"There are (sic) not any artificial obstacles for this process," he told ABC News.

Ms. Hansen was unable to be found for comment, despite efforts to locate her.

Also Read

Lizzie McGuire….a mother…Wow!

Hilary Duff is officially a mom!

The 24-year-old actress/singer and her husband, Mike Comrie, welcomed a son on Tuesday.

PLAY IT NOW: Access Hollywood Live: Hilary Duff On Being ‘Devoted’ To Her Second Book & ‘Odd Dreams’ During Pregnancy

"Welcome to the World Luca Cruz Comrie! Tuesday evening, we became proud parents of a healthy 7 pound 6 ounce beautiful boy," the new mom Tweeted on Thursday.

"We are overjoyed and feel like the luckiest parents in the world," she added "He is surrounded by so much love!! Mom and baby are both doing extremely well."

VIEW THE PHOTOS: Hollywood’s Smokin’ Hot Couples

The former “Lizzie McGuire” star first announced her pregnancy back in August in a post on her Facebook page.

"This weekend, Mike and I are celebrating our 1 year anniversary… I can’t believe it has already been a year, time really flies when you’re having fun!" she wrote at the time. "We also want to share the exciting news that…… BABY MAKES THREE!!! We are extremely happy and ready to start this new chapter of our lives."

Luca is the first child for Hilary and Mike, who married in Santa Barbara, Calif., in 2010 after first meeting at an Idaho resort in 2007.

Toddler Tantrum Gets Family Booted from JetBlue Flight. Is Flying Still Kid-friendly?

Is a 2-year-old girl really a flight risk? Of course not, unless she’s having a temper tantrum.

Colette Vieau and her family were heading home from vacation, when their toddler had a code red melt-down after boarding the plane. Refusing to stay seated and buckled up, and possibly agitating her 3-year-old sister, Vieau’s youngest daughter, Natalie, became public enemy number one as the plane crew waited for take off.

Related: First-Class Flying Penguins Delight Delta Passengers

"We were holding them down with all of our might, seat belt on. And I said, ‘We have them seated. Can we go now?" Colette, a pediatrician, told Rhode Island’s NBC 10. “[The flight attendant] said the pilot’s made a decision to turn the plane around.”

Things got worse from there, according to the New England-based mom. The plane turned around on the tarmac and promptly booted the family of four from the flight.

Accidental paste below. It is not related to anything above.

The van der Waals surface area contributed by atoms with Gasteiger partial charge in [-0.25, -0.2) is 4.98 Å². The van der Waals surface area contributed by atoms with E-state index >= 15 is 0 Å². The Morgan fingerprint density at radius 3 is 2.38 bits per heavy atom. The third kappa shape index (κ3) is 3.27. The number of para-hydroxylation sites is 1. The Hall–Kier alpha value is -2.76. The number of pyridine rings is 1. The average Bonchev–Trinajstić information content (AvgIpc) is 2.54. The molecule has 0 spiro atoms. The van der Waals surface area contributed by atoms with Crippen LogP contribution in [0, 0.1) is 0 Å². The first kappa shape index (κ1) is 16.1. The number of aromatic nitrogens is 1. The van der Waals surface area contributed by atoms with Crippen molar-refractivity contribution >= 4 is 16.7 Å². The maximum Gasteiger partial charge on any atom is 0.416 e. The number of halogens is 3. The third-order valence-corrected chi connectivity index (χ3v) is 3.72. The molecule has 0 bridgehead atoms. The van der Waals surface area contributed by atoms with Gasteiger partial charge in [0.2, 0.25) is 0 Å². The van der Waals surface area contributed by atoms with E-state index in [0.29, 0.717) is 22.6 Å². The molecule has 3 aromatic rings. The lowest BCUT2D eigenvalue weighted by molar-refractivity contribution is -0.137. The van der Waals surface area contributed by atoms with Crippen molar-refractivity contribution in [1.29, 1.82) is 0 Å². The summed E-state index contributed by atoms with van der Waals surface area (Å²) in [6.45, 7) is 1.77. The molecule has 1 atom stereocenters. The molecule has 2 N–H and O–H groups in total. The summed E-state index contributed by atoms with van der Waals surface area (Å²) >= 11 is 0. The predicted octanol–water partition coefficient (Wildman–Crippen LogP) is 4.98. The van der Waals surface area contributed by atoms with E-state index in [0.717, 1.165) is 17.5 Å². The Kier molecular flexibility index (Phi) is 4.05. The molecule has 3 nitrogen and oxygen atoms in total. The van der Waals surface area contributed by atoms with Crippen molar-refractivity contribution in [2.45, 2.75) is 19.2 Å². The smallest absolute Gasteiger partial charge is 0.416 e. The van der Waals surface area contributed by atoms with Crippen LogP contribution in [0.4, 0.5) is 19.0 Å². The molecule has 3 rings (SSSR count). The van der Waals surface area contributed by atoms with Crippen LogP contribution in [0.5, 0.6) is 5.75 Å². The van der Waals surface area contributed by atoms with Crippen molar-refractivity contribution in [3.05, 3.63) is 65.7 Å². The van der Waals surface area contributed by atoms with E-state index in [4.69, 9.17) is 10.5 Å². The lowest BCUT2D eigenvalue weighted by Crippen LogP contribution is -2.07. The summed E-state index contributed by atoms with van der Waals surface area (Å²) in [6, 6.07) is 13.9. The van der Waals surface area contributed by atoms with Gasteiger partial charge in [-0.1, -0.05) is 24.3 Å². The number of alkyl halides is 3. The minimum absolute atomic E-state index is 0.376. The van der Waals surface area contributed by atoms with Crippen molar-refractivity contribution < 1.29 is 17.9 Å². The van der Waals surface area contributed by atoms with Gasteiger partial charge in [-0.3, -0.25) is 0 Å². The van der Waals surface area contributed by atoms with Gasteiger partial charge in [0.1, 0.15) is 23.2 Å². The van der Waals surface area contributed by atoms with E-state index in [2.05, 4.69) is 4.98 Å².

A representative for JetBlue backed the pilot’s decision, stating the flight had “customers that did not comply with crew-member instructions for a prolonged time period. The captain elected to remove the customers involved for the safety of all customers and crew-members on board.”

Scrambling to find four seats on another Turks and Caicos flight bound for Boston, the Vieau family were forced to spent $2000 on overnight accommodations. Needless to say, their vacation ended on a bad note, but rules are rules.

Related: 15 Food Etiquette Rules You Should Know When You Travel

Federal aviation regulations require all passengers over 2-years-old to be buckled up in their seats, seated upright, with cell phones turned off before take-off. With passenger safety and airline security under more scrutiny than ever, nobody is an exception. Not a 2-year-old, not a 102-year-old. Not even Alec Baldwin.

"I don’t know that I could blame JetBlue, to be totally fair," Colette told the local news affiliate. "I just feel like it’s airplane travel today in general."

While celebrities and kids alike are subjected to the same federal aviation rules, moms and dads are baring the brunt of the backlash.

Between heightened, kid-startling TSA security, and a growing screaming baby-phobia amongst passengers, parents are in the crosshairs. If kids are more revved up and anxious by the time they get on a flight, childless passengers are less tolerant and more ticked-off. In 2010, a mom claimed her son was assaulted by a passenger because he wouldn’t stop kicking the seat in front of him. In 2011, a Virgin Atlantic flight attendant stuck a 1-year old in an overhead storage compartment as a bizarre joke that other passengers found hysterical. The parents weren’t laughing.

Airlines, meanwhile, have their own desperate financial and security concerns that don’t factor in the unique needs of two-year olds. In 2009, a mom and her 2-year-old son were reportedly removed from a Southwest Airlines flight after the child’s relentless screams for the plane to take off became unbearable. Earlier this year, a family of six complained of being kicked off a flight for having too many kids. And last year, babies were banned outright from some first class flights on Malaysia Airlines.

Gone are the days of the Pan Am pins and cockpit visits, and that’s just fine. But are the days of kid-friendly skies gone with them?